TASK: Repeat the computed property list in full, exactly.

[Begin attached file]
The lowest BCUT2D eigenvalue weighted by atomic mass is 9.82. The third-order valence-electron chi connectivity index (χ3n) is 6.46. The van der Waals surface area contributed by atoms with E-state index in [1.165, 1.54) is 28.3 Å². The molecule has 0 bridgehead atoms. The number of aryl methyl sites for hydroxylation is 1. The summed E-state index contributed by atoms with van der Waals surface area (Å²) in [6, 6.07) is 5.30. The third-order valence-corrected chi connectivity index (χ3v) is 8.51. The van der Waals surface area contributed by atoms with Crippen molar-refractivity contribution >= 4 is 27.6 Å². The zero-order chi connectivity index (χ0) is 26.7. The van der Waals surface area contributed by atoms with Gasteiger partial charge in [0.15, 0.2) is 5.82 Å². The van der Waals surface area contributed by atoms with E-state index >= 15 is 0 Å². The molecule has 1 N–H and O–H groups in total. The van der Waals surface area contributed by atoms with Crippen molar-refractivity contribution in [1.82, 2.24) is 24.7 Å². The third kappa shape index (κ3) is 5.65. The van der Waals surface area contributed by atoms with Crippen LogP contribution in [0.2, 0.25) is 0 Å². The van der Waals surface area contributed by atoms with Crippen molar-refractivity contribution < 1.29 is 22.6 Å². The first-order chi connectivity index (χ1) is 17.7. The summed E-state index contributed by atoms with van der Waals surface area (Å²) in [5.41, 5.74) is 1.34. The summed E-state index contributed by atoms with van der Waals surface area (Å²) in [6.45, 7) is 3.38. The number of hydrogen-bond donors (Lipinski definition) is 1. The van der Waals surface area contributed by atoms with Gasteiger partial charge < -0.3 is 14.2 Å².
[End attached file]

The lowest BCUT2D eigenvalue weighted by atomic mass is 9.82. The third-order valence-electron chi connectivity index (χ3n) is 6.46. The van der Waals surface area contributed by atoms with E-state index in [1.165, 1.54) is 28.3 Å². The molecule has 0 bridgehead atoms. The number of aryl methyl sites for hydroxylation is 1. The summed E-state index contributed by atoms with van der Waals surface area (Å²) in [6, 6.07) is 5.30. The third-order valence-corrected chi connectivity index (χ3v) is 8.51. The van der Waals surface area contributed by atoms with Crippen molar-refractivity contribution >= 4 is 27.6 Å². The zero-order chi connectivity index (χ0) is 26.7. The van der Waals surface area contributed by atoms with Gasteiger partial charge in [0.15, 0.2) is 5.82 Å². The van der Waals surface area contributed by atoms with E-state index >= 15 is 0 Å². The molecule has 1 N–H and O–H groups in total. The van der Waals surface area contributed by atoms with Crippen molar-refractivity contribution in [1.82, 2.24) is 24.7 Å². The third kappa shape index (κ3) is 5.65. The van der Waals surface area contributed by atoms with Crippen LogP contribution in [0.2, 0.25) is 0 Å². The van der Waals surface area contributed by atoms with Crippen molar-refractivity contribution < 1.29 is 22.6 Å². The first-order chi connectivity index (χ1) is 17.7. The summed E-state index contributed by atoms with van der Waals surface area (Å²) in [5.41, 5.74) is 1.34. The summed E-state index contributed by atoms with van der Waals surface area (Å²) in [6.45, 7) is 3.38. The number of hydrogen-bond donors (Lipinski definition) is 1. The van der Waals surface area contributed by atoms with Gasteiger partial charge < -0.3 is 14.2 Å².